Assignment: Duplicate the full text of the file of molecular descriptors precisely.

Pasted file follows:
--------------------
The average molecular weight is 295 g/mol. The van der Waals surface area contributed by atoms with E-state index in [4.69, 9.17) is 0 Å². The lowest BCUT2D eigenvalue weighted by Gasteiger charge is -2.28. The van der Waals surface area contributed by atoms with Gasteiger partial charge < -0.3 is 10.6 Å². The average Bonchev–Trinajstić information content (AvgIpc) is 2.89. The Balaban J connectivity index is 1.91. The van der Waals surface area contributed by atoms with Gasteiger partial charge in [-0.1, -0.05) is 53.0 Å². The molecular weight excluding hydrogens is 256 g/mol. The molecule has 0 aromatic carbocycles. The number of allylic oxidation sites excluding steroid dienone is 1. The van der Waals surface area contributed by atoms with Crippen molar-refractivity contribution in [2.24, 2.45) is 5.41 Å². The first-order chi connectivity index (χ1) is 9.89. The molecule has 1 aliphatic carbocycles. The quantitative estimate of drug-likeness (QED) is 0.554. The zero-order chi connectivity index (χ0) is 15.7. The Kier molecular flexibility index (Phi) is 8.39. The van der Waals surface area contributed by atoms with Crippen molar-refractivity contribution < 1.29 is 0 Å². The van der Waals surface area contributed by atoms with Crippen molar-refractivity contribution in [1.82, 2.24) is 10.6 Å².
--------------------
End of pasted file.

The average molecular weight is 295 g/mol. The van der Waals surface area contributed by atoms with E-state index in [4.69, 9.17) is 0 Å². The lowest BCUT2D eigenvalue weighted by Gasteiger charge is -2.28. The van der Waals surface area contributed by atoms with Gasteiger partial charge < -0.3 is 10.6 Å². The average Bonchev–Trinajstić information content (AvgIpc) is 2.89. The Balaban J connectivity index is 1.91. The van der Waals surface area contributed by atoms with Gasteiger partial charge in [-0.1, -0.05) is 53.0 Å². The molecular weight excluding hydrogens is 256 g/mol. The molecule has 0 aromatic carbocycles. The number of allylic oxidation sites excluding steroid dienone is 1. The van der Waals surface area contributed by atoms with Crippen molar-refractivity contribution in [2.24, 2.45) is 5.41 Å². The first-order chi connectivity index (χ1) is 9.89. The molecule has 1 aliphatic carbocycles. The quantitative estimate of drug-likeness (QED) is 0.554. The zero-order chi connectivity index (χ0) is 15.7. The Kier molecular flexibility index (Phi) is 8.39. The van der Waals surface area contributed by atoms with Crippen molar-refractivity contribution < 1.29 is 0 Å². The van der Waals surface area contributed by atoms with Crippen molar-refractivity contribution in [1.82, 2.24) is 10.6 Å².